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Atlantic and Pacific Railroad

The Atlantic and Pacific Railroad Company was incorporated on July 27, 1866. Atchison, Topeka & Santa Fe Railroad Company and the St. Louis & San Francisco Railway Company joined in a partnership in 1879 to build the western section of the Atlantic & Pacific Railroad Company under the original charter, from south of Albuquerque, New Mexico Territory, to San Francisco and other California points on the 35th Parallel Route.

Needles roundhouse Atlantic and Pacific Railroad 1890

In 1895, it was forced into receivership. In 1879, an agreement between the Atchison, Topeka & Santa Fe Railroad, St. Louis & San Francisco Railroad Company and the Atlantic & Pacific arranged for the building of a transcontinental railroad under the initial Atlantic & Pacific charter.

Through passenger service from the east began October 21, 1883. In 1895, at the time that the Atchison, Topeka & Santa Fe Railway Company was chartered, the Atlantic & Pacific was retained, foreclosed and reorganized as the Santa Fe Pacific Railroad.

Map of 35th Parallel Route

For additional information, see Keith L. Bryant, Jr. HISTORY OF THE ATCHISON, TOPEKA AND SANTA FE RAILWAY (New York: MacMillan, 1974).

Adapted from; Atlantic and Pacific Railroad
California Digital Library

Whipple Expedition

Tribes of the 35th Parallel

Trans-Mojave Railroad



Santa Fe Railroad

Atlantic & Pacific Railroad

The Atlantic and Pacific Railroad (A&P) was a significant railroad in the United States that played a crucial role in the development of the regions it served, especially in transporting goods and people across vast distances. Here are some key aspects of its history:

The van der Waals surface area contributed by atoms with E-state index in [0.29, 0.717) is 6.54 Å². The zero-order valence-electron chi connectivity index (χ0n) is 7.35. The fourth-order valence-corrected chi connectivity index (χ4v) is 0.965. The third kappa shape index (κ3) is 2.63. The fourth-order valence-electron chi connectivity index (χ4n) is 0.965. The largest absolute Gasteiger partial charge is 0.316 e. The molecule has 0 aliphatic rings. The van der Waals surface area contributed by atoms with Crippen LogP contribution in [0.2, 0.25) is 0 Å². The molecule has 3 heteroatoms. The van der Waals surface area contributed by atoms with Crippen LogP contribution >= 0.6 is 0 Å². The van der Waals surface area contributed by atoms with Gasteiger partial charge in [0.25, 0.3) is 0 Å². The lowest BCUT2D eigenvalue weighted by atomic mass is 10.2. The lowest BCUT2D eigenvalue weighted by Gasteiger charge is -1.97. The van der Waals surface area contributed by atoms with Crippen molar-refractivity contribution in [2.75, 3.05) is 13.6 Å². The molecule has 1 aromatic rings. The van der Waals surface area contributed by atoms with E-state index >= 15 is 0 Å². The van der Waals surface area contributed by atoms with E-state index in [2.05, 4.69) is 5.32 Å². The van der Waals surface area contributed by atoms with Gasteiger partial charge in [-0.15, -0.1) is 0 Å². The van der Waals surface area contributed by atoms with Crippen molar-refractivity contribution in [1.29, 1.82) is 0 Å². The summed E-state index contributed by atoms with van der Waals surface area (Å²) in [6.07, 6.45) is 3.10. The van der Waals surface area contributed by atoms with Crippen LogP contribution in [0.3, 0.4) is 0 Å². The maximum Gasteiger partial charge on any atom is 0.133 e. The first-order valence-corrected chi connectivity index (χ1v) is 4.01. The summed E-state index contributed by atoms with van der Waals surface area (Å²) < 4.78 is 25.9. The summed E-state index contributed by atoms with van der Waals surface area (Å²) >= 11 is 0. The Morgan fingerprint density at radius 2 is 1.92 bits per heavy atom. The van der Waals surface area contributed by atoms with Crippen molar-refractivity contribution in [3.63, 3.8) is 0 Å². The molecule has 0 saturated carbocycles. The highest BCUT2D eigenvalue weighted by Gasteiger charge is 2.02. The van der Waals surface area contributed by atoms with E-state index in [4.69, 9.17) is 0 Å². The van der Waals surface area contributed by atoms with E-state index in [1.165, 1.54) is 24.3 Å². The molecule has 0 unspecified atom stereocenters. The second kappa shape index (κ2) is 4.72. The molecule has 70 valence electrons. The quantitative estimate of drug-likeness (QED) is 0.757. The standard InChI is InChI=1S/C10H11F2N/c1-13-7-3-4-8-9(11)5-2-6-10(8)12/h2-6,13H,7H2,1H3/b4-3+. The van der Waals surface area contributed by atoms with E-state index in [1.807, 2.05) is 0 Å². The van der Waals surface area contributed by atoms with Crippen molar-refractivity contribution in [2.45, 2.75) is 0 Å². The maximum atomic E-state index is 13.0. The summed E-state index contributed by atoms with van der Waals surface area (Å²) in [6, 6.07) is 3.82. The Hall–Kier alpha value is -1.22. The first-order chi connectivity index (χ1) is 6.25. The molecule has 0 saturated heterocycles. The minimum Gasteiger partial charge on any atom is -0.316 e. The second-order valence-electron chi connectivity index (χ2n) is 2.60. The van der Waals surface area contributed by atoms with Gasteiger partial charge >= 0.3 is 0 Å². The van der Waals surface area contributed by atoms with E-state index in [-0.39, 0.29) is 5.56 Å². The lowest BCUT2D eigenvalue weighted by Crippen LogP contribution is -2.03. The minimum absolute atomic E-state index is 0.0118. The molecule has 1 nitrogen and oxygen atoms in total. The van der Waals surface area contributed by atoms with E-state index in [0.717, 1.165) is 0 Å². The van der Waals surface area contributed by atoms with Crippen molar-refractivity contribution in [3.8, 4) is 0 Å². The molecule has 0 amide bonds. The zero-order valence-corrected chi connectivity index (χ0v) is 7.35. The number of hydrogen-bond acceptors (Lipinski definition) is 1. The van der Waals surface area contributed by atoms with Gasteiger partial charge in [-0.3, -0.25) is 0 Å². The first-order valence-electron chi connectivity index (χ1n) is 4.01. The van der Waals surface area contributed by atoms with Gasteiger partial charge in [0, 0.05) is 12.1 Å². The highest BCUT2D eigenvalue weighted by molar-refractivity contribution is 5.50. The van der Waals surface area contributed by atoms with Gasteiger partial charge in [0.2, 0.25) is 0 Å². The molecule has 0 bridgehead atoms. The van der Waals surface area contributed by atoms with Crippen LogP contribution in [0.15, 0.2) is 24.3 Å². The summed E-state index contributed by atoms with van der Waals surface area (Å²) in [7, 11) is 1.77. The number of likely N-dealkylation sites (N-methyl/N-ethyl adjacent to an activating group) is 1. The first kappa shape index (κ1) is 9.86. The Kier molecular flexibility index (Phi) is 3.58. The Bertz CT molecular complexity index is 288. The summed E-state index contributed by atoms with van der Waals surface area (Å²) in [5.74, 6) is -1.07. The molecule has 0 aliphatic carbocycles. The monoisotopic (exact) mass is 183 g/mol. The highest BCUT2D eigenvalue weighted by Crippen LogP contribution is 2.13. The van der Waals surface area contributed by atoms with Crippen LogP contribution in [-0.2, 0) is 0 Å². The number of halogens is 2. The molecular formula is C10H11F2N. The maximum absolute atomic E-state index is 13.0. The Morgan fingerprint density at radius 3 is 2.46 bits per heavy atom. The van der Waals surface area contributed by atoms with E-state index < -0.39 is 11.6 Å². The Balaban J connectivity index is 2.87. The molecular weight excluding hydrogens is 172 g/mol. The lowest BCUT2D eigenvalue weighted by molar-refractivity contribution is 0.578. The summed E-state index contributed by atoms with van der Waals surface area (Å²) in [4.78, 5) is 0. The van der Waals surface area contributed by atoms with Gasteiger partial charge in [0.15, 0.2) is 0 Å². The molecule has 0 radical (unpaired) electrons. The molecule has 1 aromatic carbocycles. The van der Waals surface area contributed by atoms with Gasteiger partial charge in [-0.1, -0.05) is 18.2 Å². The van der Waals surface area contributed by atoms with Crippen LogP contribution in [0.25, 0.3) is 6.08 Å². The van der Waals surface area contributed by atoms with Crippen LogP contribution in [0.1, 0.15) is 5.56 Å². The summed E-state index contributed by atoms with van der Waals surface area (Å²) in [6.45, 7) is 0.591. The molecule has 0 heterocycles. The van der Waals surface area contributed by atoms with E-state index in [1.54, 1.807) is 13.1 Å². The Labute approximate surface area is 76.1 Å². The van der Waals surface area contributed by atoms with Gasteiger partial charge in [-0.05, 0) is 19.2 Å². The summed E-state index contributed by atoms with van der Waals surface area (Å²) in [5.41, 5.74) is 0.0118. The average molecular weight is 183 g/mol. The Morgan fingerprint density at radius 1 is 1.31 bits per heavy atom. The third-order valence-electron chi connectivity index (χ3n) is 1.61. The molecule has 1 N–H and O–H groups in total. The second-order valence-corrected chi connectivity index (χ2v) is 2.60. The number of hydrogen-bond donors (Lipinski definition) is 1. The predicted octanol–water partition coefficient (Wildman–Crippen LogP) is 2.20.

Founding and Purpose

The Atlantic and Pacific Railroad was chartered by the U.S. Congress in 1866 to span the southwestern part of the United States from Springfield, Missouri, to the Pacific Ocean. The railroad's creation was part of a broader push to improve transportation infrastructure across the country and to facilitate westward expansion.

Construction and Challenges

The construction of the A&P Railroad was fraught with difficulties, including financial problems, rough terrain, and conflicts with Native American tribes. The railroad's construction progressed in sections, but financial troubles often halted progress.

Connection with Other Railroads

The A&P was initially intended to connect with the Southern Pacific Railroad to create a continuous transcontinental route. However, due to various complications, including financial issues and competing interests, this connection was delayed. The A&P eventually became part of a larger network of railroads that contributed to the development of the southwestern United States.

Impact and Legacy

The Atlantic and Pacific Railroad had a substantial impact on the areas it connected, contributing to the economic development of towns and cities along its route. It facilitated the movement of goods, such as livestock, crops, and minerals, which were crucial to the economy of the region.

Decline and Absorption

By the late 19th century, the A&P faced increasing financial difficulties and competition from other railroads. It went through several reorganizations and eventually became part of the Atchison, Topeka and Santa Fe Railway. This absorption marked the end of the A&P as an independent entity, but its tracks and routes continued to be an important part of the rail network under new management.

The legacy of the Atlantic and Pacific Railroad is still visible in various forms, including some of the historic routes that are still in use today and the communities that grew around its stations.

Introduction:: Nature:: Map:: Points of Interest:: Roads & Trails:: People & History:: Ghosts & Gold:: Communities:: BLOG:: :?:: glossary
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